Nomadology: The War Machine – Smooth Space vs Striated Space

One of the fundamental tasks of the State is to striate the space over which it reigns, or to utilize smooth spaces as a means of communication in the service of striated space. It is a vital concern of every State not only to vanquish nomadism but to control migrations and, more generally, to establish a zone of rights over an entire “exterior,” over all of the flows traversing the ecumenon.

This seems especially relevant today, with the technocratic desire to quantify, label, and then be able to monetise everything. Technocrats continue to sell us the vision of smooth space – that their products, their data, their dark designs, will make our lives easier and better, but that hasn’t happened, and it won’t happen, because in practice they are actually more heavily striating our lives than ever before. They believe that they can fully understand nature, the world, humanity, and individuals if only they were able to gather enough data, but our world doesn’t work like that.

Some people nowadays are too eager to criticize this numerical organization, denouncing it as a military or even concentration-camp society where people are no longer anything more than deterritorialized “numbers.” But that is false. Horror for horror, the numerical organization of people is certainly no cruder than the lineal or State organizations. Treating people like numbers is not necessarily worse than treating them like trees to prune, or geometrical figures to shape and model.

But then if that’s the way Deleuze and Guattari’s State is manifested in the current moment, then it’s worth considering what they have to say about the nomad, and see what lessons we might be able to learn from nomadology. Bear with me with this next quote, but I think it captures dichotomy of the sedentary and the nomad really well.

sedentary space is striated, by walls, enclosures, and roads between enclosures, while nomad space is smooth, marked only by “traits” that are effaced and displaced with the trajectory. […] The nomad distributes himself in a smooth space; he occupies, inhabits, holds that space; that is his territorial principle. […] Toynbee is profoundly right to suggest that the nomad is […] he who does not move. Whereas the migrant leaves behind a milieu that has become amorphous or hostile, the nomad is one who does not depart, does not want to depart, who clings to the smooth space left by the receding forest, where the steppe or the desert advances, and who invents nomadism as a response to this challenge.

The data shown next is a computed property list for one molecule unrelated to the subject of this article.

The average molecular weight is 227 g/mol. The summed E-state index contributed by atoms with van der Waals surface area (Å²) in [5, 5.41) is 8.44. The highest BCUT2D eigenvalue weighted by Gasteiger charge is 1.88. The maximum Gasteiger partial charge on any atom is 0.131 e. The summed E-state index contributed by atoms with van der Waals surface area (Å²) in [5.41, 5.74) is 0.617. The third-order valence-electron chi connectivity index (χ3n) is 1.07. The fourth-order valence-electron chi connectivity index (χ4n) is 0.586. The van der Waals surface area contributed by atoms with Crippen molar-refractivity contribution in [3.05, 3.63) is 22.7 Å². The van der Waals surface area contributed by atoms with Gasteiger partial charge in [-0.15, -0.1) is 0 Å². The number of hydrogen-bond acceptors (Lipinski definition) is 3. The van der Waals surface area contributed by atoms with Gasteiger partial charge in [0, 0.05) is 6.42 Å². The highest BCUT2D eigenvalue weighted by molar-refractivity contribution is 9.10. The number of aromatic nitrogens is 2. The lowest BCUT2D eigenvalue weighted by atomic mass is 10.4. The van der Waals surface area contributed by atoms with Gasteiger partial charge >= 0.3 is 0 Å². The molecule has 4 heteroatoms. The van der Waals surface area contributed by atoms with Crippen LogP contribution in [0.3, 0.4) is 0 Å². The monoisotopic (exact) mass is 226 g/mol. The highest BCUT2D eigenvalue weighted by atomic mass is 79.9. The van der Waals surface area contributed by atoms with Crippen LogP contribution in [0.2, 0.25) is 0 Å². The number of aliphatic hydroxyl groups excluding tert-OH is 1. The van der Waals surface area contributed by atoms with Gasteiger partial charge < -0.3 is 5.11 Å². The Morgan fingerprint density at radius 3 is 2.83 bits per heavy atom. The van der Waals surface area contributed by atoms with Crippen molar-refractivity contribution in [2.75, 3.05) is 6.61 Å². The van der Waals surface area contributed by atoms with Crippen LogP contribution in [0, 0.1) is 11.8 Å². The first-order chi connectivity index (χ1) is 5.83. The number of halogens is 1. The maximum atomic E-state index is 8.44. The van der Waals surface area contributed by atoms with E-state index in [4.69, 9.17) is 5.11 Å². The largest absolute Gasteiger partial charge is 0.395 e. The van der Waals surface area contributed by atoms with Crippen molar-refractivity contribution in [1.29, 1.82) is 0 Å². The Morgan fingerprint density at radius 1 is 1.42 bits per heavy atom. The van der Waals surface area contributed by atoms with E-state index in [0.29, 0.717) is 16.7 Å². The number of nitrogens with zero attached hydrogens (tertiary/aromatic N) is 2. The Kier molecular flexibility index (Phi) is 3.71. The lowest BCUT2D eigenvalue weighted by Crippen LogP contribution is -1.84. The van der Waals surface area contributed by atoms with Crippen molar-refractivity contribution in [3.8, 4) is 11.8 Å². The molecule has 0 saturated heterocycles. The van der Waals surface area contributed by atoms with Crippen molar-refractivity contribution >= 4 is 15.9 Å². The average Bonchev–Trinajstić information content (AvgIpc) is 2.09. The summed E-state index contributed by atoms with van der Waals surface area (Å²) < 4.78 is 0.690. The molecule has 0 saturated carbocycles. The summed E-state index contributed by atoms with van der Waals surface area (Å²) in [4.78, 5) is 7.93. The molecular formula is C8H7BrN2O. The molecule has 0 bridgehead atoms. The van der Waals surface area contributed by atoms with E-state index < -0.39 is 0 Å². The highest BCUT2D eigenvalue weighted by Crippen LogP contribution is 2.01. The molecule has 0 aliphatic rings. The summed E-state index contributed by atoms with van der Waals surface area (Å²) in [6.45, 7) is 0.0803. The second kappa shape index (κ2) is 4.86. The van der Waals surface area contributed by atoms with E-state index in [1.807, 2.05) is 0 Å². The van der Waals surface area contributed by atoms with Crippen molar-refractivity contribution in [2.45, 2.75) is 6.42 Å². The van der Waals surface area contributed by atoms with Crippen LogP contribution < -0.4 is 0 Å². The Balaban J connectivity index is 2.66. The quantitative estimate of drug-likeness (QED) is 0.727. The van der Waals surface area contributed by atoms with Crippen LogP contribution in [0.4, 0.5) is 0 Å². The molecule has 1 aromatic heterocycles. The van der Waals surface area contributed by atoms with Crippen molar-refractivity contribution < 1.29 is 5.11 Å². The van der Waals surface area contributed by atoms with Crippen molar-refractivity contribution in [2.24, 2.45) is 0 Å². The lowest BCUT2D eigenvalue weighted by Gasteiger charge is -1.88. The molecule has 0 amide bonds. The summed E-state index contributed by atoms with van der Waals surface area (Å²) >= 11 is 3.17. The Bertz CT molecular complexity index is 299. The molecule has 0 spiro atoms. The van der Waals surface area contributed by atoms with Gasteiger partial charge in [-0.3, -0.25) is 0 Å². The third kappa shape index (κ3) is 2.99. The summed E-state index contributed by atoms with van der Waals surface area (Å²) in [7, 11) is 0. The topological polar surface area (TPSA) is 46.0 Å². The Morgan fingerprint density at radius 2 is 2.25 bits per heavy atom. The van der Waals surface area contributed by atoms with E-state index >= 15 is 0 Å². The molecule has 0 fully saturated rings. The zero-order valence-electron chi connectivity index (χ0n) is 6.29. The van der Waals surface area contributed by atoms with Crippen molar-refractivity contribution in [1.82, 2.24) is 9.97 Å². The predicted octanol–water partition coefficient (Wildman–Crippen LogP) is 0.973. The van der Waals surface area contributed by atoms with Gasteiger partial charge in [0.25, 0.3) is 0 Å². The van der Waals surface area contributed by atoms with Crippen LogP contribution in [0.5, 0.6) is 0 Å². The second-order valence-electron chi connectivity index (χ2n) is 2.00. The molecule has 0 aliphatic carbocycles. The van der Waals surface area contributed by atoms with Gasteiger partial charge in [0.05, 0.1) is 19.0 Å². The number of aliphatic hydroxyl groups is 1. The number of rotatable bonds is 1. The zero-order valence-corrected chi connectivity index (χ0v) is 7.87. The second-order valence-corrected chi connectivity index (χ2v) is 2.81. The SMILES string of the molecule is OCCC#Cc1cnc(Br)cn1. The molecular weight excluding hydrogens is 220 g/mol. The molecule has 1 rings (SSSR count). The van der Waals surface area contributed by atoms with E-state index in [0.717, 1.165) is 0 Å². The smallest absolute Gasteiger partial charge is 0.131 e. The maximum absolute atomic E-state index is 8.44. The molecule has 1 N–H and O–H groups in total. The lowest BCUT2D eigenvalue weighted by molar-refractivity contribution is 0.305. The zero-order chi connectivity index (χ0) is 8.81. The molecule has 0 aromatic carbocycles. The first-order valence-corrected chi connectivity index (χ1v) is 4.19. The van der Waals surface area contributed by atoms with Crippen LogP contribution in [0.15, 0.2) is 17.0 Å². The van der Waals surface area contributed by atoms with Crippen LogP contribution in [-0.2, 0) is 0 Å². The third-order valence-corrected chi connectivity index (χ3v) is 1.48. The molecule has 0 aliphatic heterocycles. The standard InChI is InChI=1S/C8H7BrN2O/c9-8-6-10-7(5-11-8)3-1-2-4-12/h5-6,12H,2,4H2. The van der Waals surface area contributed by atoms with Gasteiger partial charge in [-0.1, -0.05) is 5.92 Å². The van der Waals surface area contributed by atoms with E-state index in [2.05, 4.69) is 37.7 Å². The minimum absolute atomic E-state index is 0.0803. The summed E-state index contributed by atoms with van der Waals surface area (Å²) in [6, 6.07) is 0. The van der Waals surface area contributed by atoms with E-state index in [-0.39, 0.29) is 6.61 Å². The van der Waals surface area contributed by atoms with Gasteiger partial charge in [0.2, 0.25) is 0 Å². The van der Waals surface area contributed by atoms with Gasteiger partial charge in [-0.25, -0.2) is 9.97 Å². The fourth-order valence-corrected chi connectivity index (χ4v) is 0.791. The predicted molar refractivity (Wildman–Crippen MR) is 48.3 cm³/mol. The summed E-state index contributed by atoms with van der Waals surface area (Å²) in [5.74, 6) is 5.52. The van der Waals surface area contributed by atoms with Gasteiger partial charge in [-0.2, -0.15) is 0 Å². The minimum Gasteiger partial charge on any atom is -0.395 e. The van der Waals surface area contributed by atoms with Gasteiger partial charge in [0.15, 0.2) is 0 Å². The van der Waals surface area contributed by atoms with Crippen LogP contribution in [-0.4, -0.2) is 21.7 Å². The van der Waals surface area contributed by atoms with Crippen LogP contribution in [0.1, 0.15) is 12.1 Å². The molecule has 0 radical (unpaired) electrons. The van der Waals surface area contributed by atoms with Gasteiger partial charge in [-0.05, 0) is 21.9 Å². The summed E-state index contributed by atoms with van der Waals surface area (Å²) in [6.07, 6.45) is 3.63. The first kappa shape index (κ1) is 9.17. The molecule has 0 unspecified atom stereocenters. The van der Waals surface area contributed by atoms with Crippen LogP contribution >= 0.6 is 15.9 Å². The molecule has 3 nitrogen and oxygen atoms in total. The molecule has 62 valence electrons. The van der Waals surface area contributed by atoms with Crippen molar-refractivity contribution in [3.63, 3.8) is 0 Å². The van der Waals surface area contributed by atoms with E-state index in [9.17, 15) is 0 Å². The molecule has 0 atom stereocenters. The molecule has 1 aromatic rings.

To me, this distinction between the migrant and the nomad really speaks of adaptability. Our ability to embrace true nomadism is being stifled by the State and Capital’s efforts to enclose everything, but the nomad’s strength is in clinging to the smooth spaces – perhaps the spaces the state has abandoned.

I’m a sci-fi writer, so I can’t help but think of this thread in terms of climate change, and the huge numbers of climate refugees we’re likely to see in our lifetimes. But as the State retreats to its fortresses, what opportunities might remain outside those walls for the nomad? I don’t have answers, but I think the climate nomad is a compelling figure – someone who shuns the striated spaces of the State and instead seeks to reterritorialize the spaces left behind.

Nomadology: The War Machine – US Military in the Modern Day

It’s probably not surprising that in so much of this discussion of the war machine and the state, I’m put in mind of US imperialsm, particularly the past 20 years of the so-called War on Terror in the Middle East. With the recent situation in Afghanistan, a lot of people have been referencing Vietnam, so let me do the same. With Vietnam it was truly the US going to war – the draft meant many young men were sent to fight regardless of their own feelings about that war or war in general, it was a highly televised event broadcast into American homes every night, and it weighed heavily on political discussions and elections all throughout the years of the war.

Compare that to 20 years in Afghanistan. There’s no draft, so the people going over to fight have volunteered to do so – though economic realities being what they are for many people, can it really be called volunteering? – and even then, more and more of the war was entirely privatised. It wasn’t a war fought by the American people – by the State – but rather by the State’s military apparatus.

A fact that many people likely aren’t familiar with is that even when the US does deign to sign on to various climate change agreements, they will always demand that the US military is exempt from any restrictions related to decreased pollution. In so many ways it is simply not held accountable to the State or the people it is ostensibly protecting.